|Ten Minute Tales|
For your entertainment
a different Ten Minute Tale* every day
(except Friday when we have Novel Conversations)
“Ten to nine. Twenty, twenty-five minutes to get the business done, a bite of breakfast and you’ll be back at your premises by eleven.” Bartholomew Hines snapped his watch shut. “You’re doing well, they tell me.” He broke off when the minister emerged from the vestry. “I’ll just have a word with Mr Hare.”
Left alone in the pew, Joel MacAllister awaited the arrival of his cousin’s bride. His second cousin, he reminded himself. Apparently the Alderman considered the relationship close enough to request him to act as groomsman at his second wedding. It would have been churlish to refuse, especially as Bartholomew was intent on a private ceremony. Just a year since, he had lost both his first wife and their only child.
Joel idly studied the lists of benefactions inscribed in gold on two dark brown boards and quirked an eyebrow at the gallery’s vice-regal pew where the Lord Lieutenant might shelter between the forceful display of the royal arms and the imposing organ. Strange to think that the rebel Lord Edward Fitzgerald lay in the vaults below. The then rector had waived his right to be buried there in favour of the Duke of Leinster’s son. It showed that even in the worst of times there were men who behaved decently.
The second witness, the clerk’s wife, sat opposite. She was the only other person present.
Bartholomew was marrying the orphaned daughter of a Bristol sea-captain; brought to Dublin three years ago by her uncle, Samuel Gore. She was wealthy, perhaps, but that was not what Joel looked for in a wife. His thoughts drifted to Sarah Lewis, remembered how her warm smile lit up her eyes and softened her lips. A devoted daughter, they said, who had nursed her mother to the end while ensuring that Mrs Lewis Milliners continued to thrive.
She had purchased a pair of scissors the morning he had opened his new shop. ‘This is my first sale,’ he had told her proudly.
She had smiled, counted out the exact sum due and added a silver sixpence. ‘A handsel, Mr MacAllister. May it bring you good fortune.’
And so it had. Between Dublin Castle and the regiments garrisoned in Ireland, a good sword-cutler was always in demand and other cutlery—razors, scissors and the like—was also going well. His fortune would be sealed if he could win Sarah as his wife!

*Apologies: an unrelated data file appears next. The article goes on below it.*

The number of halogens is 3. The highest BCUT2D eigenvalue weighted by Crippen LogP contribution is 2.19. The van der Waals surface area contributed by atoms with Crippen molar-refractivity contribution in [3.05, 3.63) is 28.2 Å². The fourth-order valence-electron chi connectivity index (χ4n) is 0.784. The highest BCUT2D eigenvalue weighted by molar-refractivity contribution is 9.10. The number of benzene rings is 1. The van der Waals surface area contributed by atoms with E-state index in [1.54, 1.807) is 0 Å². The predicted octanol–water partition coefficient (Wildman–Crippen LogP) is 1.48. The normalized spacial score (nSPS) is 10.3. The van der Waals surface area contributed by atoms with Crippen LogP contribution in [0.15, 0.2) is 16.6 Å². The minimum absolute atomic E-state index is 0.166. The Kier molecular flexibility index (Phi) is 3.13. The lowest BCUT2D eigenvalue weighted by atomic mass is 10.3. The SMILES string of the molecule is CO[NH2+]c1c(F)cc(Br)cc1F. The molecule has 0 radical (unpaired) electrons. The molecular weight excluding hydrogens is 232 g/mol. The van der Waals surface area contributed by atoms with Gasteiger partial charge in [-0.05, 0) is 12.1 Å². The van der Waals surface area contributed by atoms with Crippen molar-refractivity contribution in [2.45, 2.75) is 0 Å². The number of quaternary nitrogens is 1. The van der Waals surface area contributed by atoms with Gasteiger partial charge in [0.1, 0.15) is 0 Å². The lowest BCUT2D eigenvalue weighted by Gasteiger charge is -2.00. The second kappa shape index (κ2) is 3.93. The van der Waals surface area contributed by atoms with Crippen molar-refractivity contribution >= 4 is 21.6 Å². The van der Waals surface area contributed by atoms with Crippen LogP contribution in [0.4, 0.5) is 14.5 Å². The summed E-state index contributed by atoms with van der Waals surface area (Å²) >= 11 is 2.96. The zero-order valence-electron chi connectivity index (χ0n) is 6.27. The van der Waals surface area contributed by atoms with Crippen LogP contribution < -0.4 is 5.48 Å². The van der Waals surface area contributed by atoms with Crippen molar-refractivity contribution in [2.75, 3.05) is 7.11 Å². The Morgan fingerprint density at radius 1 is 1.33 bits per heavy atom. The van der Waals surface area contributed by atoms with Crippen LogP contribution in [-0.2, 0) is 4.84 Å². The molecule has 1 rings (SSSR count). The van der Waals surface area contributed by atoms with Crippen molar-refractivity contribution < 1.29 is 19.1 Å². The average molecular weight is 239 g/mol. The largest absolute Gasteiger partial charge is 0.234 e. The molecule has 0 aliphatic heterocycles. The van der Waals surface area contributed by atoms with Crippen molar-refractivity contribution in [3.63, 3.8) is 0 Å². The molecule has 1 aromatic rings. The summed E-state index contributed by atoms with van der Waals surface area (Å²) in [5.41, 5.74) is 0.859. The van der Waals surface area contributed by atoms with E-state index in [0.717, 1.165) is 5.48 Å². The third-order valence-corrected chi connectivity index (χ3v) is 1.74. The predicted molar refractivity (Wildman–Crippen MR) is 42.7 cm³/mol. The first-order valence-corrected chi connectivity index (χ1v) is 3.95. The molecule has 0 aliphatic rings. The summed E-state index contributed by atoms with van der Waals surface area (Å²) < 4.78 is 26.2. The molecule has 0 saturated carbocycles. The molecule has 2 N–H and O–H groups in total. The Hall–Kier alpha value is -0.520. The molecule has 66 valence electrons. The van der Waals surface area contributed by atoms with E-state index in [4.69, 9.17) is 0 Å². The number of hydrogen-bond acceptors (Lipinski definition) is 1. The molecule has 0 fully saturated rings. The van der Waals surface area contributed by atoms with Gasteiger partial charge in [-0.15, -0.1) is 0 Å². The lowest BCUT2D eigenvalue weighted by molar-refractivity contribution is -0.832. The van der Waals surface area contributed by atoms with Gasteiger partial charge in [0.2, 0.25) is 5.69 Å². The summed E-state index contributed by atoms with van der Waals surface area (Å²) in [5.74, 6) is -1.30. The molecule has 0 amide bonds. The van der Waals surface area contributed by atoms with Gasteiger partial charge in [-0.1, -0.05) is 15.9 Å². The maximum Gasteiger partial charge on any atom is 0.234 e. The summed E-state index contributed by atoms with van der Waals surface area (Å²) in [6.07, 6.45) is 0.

Joel looked towards the door. Still no sign of today’s bride.
Across the city, the young woman in question turned from the window as the carriage disappeared from view. Too late, now, to change her mind. She paced up and down, pausing to peer into the looking-glass. “Are you sure you’re doing the right thing? Have you truly considered the consequences?” Her curved lips firmed. She nodded resolutely to her reflection and lowered the embroidered veil, obscuring the pale oval of her face.
The door opened. “You’re ready,” Mr Gore said. “Come, then!”
He neither offered his arm nor waited for her to precede him, but purposefully descended the stairs, confident she wouldn’t balk at this last moment. She climbed docilely into the waiting carriage. Soon they had clattered across Carlisle Bridge and were turning into Dame Street. By rights the wedding should have taken place in the bride’s parish, but the Alderman had insisted on St Werburgh’s. It didn’t matter. She resolutely looked away from her companion, her unseeing gaze fixed on the passing scene.
The air was cool despite the morning sun, and she shivered as they waited. A heavy oak door gave onto a tunnel-like entrance which in turn led to a gloomy vestibule within the thick tower walls. It opened into an ante-chamber. Beyond it, a high arched window flooded the church with light that shimmered down the aisle and spilled through the doors in a glittering stream.
“Wait here,” the clerk instructed. He vanished, to appear moments later at the top of the aisle, hovering behind a minister who stood expectantly at the altar steps beside two gentlemen.
The minister moved forward and the bridegroom beckoned imperiously. Joel touched the ring in his pocket before taking his position on his cousin’s right.
The bride approached slowly over the black and white squares, her head bent and her fingers barely resting on her uncle’s arm. She was expensively dressed in a pelisse of dark green velvet trimmed with fur, her face concealed by the heavy veil which fell from the deep brim of her bonnet.
Was she disfigured? By the smallpox, perhaps? Joel shrugged. It was no concern of his.
The minister commenced the awful prologue to the marriage service.